Commerce is about making a living; art reminds us what we are living for…
By Ashley Bean Thornton
This past October, as I pulled into the convention center parking lot for the Centex Hispanic Chamber of Commerce banquet, I will confess I had a bad attitude. I did not feel like pretending to be friendly and “perky.” I wasn’t looking forward to an evening of chit chat, chicken breast, and cheesecake. I didn’t want to spend my evening in an uncomfortable chair listening to a banquet speaker. I wanted to be home, flopped on the couch in front of the TV in my sweat pants, with my dog in my lap, eating macaroni and cheese.
The huge Brazos Banquet Hall filled with people, many of them familiar, almost all of them congenial. As I visited with friends and friendly folks, my mood improved a little, but I was still far from enthusiastic when…inevitably… it came time to introduce the speaker. I shifted in my chair, set my facial expression to “politely attentive,” and prepared to be bored. Then the magic happened…
Alfred Solano, President of the Hispanic Chamber, stepped to the podium. But, instead of introducing an economist or a politician or a motivational speaker, he introduced … a tenor.
Specifically, he introduced Edgar Sierra: Waco native, Waco High grad, Baylor grad, and adjunct instructor of voice at MCC… one of our own.
Mr. Sierra and his accompanist, Alex Kostadinov, performed three pieces of Spanish Opera: Bella enamorada by Soutullo y Vert, Pajarin tu que vuelas by P. Luna, and Granada by Augstin Lara. They filled the banquet hall with soaring beauty. I am not familiar with any of those pieces. I know very little about opera. I don’t speak Spanish… but, I was absolutely transported, lifted up. My eyes surprised me by brimming with tears. I had not realized how badly I needed a moment of wonder. I fell a little bit in love with everyone in the banquet hall that night, just because we had experienced that beautiful moment together.
That is the power of the arts.
The performance at the banquet reminded me that – even though I am not an artist myself – many, many of the moments when I have felt the warmest sense of community have had something to do with the arts.
I remember an extraordinary open mic poetry night at the Art Forum on 18th Street. Saddiq Granger – tall, lanky, and dreadlocked – shared poems and stories about growing up as a young black man in Philadelphia. He was followed at the mic by Gary Penney – a much shorter (sorry Gary!), older, white man in a cowboy hat – sharing poems about horses and cowboys and riding the range. Afterwards, I took a picture of the two of them hugging. They are funny and beautiful in their tallness/shortness, blackness/whiteness, cityness/countryness – both with huge smiles on their faces. That picture reminds me of how the world should be.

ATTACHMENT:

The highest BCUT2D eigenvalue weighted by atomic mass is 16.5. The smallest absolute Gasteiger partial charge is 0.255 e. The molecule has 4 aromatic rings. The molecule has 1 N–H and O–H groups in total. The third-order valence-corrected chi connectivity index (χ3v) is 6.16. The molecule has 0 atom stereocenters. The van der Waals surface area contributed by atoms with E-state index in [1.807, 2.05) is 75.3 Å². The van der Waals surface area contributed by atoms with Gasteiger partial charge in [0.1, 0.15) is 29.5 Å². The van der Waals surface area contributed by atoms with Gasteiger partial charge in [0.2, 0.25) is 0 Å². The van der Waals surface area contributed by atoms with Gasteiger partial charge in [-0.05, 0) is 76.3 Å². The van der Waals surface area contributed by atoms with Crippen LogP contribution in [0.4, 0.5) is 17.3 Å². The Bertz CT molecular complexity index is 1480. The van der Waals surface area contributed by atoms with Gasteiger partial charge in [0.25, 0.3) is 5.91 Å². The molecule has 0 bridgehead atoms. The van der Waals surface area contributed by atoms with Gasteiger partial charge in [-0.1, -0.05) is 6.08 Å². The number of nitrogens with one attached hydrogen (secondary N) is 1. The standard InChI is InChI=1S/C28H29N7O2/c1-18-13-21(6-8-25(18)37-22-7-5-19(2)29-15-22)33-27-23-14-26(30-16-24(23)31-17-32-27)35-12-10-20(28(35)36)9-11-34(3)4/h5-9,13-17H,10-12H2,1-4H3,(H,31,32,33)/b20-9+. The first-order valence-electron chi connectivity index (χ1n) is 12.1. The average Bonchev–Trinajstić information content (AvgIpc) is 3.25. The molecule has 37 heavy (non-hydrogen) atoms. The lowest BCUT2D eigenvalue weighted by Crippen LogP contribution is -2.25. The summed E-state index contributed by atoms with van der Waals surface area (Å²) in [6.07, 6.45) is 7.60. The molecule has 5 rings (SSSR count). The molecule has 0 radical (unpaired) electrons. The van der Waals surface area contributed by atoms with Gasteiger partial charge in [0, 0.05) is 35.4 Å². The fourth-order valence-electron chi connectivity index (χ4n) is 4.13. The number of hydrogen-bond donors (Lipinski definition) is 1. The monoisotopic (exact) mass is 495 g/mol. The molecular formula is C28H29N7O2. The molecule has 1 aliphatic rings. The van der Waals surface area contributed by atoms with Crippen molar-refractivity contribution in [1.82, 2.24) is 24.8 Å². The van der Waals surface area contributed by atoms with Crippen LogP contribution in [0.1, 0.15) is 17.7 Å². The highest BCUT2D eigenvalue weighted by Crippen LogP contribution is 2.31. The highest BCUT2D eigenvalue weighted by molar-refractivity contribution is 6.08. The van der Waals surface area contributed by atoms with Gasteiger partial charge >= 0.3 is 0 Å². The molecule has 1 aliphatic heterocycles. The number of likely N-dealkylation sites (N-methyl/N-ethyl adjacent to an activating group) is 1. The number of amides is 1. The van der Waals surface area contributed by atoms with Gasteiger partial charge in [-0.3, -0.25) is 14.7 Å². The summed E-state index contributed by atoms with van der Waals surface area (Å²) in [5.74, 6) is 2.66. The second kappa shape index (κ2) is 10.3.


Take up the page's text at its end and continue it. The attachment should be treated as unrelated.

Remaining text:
I remember the party for the mural on the side of the East Waco Library. We ate hot dogs and danced to Motown, celebrating this beautiful piece of art we had created together. I remember celebrating the completion of the huge “1,000 Hopes for Waco” mural on University Parks Drive. One of the high school students who worked on it stood up in front of the gathered crowd and told us it was the best thing he had ever done in his life.
I remember watching the girls from “Miriam’s Army,” a dance troop based in the Estella Maxey housing complex, perform at an NAACP banquet. Later that evening, I got a kick out of watching four or five of the girls – still dressed in their sequined, peacock-feathered dance uniforms – visiting confidently with WISD school board president, Pat Atkins.
The symbolism of an opera performance at a Chamber of Commerce event is significant. Commerce is about making a living, and art reminds us what we are living for…who we want to be. Art woven into our lives, created by us, shared with all of us — It helps us understand each other deeply and delight in each other. It binds us together. It helps us to be better humans together, a better community.
I am excited to see that on Thursday, January 24, the Community Race Relations Coalition is presenting a program called “Being Purposeful in Including Everyone in the Arts.” I’m going to try to go because I am deeply thankful for the extraordinary art-filled moments I have already enjoyed as a part of this community and I want our future together to be filled with many more of them.
Meeting Details: 5:30 to 7:30pm at First Presbyterian Church parish hall, 1100 Austin Avenue in Waco. Dinner is provided by the CRRC board, with donations accepted. Reservations are required by calling 254-717-7903 or emailing Jo@welterfamily.org.”
This Act Locally Waco blog post is by Ashley Bean Thornton, she has lived in Waco almost 20 years now. Far longer than she ever lived anywhere else. She likes to walk. If you see her out walking, honk and wave and say, “Hi!”
The Act Locally Waco blog publishes posts with a connection to these aspirations for Waco. If you are interested in writing for the Act Locally Waco Blog, please email firstname.lastname@example.org for more information.